Published in the Kansas City Star March 19, 2017. In the same year that California was admitted as the thirty-first state of the Union, and more than a decade before the start of the civil war, a grand house was being built in Lexington, Missouri. The year was 1850 and the address was 766 Highland Avenue.
The house would be witness to travel via the Santa Fe trail out its front door, and steam boating up the Missouri River out its back door. It would preside over Civil War battles and stand through two world wars. It would be home to families and a seminary school for girls. It would be expanded and modernized. And unlike so many historic homes, it would benefit from continuous care throughout its history.
A new chapter for this iconic property will begin next month. The home’s current owner is downsizing and moving so she hired North Kansas City based Cates Auction & Realty Company to sell the home and many of her fine furnishings at public auction. Founded in 1942, Cates Auction is celebrating its 75th anniversary. The company specializes in selling fine homes and other types of quality real estate at auction.
Rick Bradford, sales agent with Cates, knew the home was special the first time he visited. “It’s stunning! The architecture is exceptional and the details throughout are gorgeous,” he said.
The front elevation of the home is anchored by a stately porch with Corinthian columns supporting a dramatic pediment. Classically corbeled eaves complete the facade. “When you drive up, there’s no question this home has an impressive pedigree,” says Bradford. A dramatic two-story center hall flows through to well-appointed formal dining and living rooms, a handsome den/office, a gourmet state-of-the-art kitchen, a window-lined breakfast/sun room and a comfortable family room with built-in entertainment center.
The gently curving main staircase leads to six spacious bedrooms, each with its own bathroom. For convenience, there’s a second set of stairs and a wood-paneled elevator. Family and guests enjoy sweeping views of the Missouri River Valley.
In addition to the elevator, other modern amenities not often found in historic homes include stainless steel appliances, surround sound, zoned HVAC, irrigation system, security system, and an attached three-car garage.
Catrina Duncan, marketing coordinator for Cates Auction says she is enjoying working with such a stately and impressive property. And she’s quick to point out the very unusual opportunity for buyers, “Though the home was last listed at $700,000, auction bidding will open at the seller’s reserve of only $390,000! She set a low reserve and authorized us to publish it because she is willing to let competitive bidding determine the price. She’s committed to selling to the highest bidder over that amount.” The real estate auction will take place live onsite and live online on April 7th.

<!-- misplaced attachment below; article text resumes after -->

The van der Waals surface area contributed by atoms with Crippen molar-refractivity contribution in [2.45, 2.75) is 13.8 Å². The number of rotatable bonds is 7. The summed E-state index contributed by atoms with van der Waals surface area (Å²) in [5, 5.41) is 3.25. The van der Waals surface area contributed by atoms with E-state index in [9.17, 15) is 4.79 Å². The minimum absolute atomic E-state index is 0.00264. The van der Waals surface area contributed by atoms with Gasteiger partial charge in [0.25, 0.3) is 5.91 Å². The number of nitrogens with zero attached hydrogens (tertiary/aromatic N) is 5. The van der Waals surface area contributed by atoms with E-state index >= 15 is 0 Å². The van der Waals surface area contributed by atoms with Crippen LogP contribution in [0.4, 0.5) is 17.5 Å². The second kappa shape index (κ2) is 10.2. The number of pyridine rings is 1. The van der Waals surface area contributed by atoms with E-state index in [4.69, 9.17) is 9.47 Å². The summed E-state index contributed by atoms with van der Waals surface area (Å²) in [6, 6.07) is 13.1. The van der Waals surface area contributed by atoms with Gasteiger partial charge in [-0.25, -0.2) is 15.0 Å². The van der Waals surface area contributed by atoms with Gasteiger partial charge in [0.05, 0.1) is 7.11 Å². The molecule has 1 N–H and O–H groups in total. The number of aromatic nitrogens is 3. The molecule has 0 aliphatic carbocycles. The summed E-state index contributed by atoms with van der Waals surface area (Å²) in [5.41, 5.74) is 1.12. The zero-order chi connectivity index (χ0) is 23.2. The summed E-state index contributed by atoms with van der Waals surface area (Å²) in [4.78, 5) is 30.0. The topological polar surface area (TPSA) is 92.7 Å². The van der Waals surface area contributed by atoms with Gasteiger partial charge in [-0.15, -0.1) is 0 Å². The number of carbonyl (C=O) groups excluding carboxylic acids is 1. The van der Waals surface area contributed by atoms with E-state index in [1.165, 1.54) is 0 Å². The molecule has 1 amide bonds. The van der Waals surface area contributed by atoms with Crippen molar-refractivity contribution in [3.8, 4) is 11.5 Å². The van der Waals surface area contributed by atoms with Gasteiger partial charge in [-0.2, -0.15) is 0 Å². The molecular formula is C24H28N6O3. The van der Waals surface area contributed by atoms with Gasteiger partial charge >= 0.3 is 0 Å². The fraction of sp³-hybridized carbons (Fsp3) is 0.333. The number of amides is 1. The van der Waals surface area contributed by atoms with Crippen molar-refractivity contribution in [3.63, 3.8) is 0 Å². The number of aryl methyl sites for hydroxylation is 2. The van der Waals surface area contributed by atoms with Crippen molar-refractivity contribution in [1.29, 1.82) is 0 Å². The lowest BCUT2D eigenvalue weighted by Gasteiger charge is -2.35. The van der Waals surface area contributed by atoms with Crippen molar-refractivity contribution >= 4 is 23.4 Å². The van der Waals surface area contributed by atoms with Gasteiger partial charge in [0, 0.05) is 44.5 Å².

In addition to selling her historic home, the seller has also asked Cates to sell many of the furnishings and accessories throughout the property. Carrie Dilbeck, who manages Cates personal property auctions says it is a very special sale. She explains, “Of course a beautiful home should be filled with beautiful things, but this seller worked hard to acquire the best and spared no expense accumulating exquisite designer and antique home furnishings.” The centerpiece of the home is a 30 lamp Austrian crystal chandelier. Other notable items include a baby grand piano with self-playing feature, Capodimonte porcelain, marble Hermes bust, original oil paintings, richly upholstered furniture, Bohemian glassware, and much more. All contents are catalogued and being sold in an online auction ending April 9th.
Bradford and other Cates staff will be hosting open houses for potential home buyers on three consecutive Sundays, March 12th, 19th, and 26th, from 2:00pm to 4:00pm. Onsite registration is required. Photo galleries, property details, auction terms, important documents and bidding links can all be found at www.CatesAuction.com/Lexington. Questions about the real estate and personal property auctions my directed to the Cates team at [email protected] or 816-781-1134.
Pausing in the kitchen, Bradford reflects, “Walking through this exceptional home it’s hard to believe it was built the same year as the first public demonstration of ice being made by refrigeration!” There’s something you didn’t know about 1850.